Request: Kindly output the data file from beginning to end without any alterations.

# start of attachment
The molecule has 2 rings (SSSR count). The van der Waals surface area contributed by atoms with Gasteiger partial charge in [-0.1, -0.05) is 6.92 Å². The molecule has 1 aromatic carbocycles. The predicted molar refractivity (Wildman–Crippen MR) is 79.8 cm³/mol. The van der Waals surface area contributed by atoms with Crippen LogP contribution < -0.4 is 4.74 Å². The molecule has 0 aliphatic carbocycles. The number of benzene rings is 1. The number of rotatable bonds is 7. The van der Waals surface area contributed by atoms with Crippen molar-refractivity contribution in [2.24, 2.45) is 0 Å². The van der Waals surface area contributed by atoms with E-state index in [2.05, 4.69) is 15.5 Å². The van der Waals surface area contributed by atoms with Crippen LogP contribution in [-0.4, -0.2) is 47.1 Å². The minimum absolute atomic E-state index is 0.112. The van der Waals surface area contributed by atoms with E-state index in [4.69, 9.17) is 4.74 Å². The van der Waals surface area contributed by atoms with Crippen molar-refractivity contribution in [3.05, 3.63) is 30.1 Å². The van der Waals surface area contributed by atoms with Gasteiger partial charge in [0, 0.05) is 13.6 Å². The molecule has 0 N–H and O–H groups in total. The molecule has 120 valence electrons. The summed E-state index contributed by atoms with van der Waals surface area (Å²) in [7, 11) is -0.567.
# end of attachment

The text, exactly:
The molecule has 2 rings (SSSR count). The van der Waals surface area contributed by atoms with Gasteiger partial charge in [-0.1, -0.05) is 6.92 Å². The molecule has 1 aromatic carbocycles. The predicted molar refractivity (Wildman–Crippen MR) is 79.8 cm³/mol. The van der Waals surface area contributed by atoms with Crippen LogP contribution < -0.4 is 4.74 Å². The molecule has 0 aliphatic carbocycles. The number of benzene rings is 1. The number of rotatable bonds is 7. The van der Waals surface area contributed by atoms with Crippen molar-refractivity contribution in [2.24, 2.45) is 0 Å². The van der Waals surface area contributed by atoms with E-state index in [2.05, 4.69) is 15.5 Å². The van der Waals surface area contributed by atoms with Crippen LogP contribution in [-0.4, -0.2) is 47.1 Å². The minimum absolute atomic E-state index is 0.112. The van der Waals surface area contributed by atoms with E-state index in [4.69, 9.17) is 4.74 Å². The van der Waals surface area contributed by atoms with Crippen molar-refractivity contribution in [3.05, 3.63) is 30.1 Å². The van der Waals surface area contributed by atoms with Gasteiger partial charge in [0, 0.05) is 13.6 Å². The molecule has 0 N–H and O–H groups in total. The molecule has 120 valence electrons. The summed E-state index contributed by atoms with van der Waals surface area (Å²) in [7, 11) is -0.567.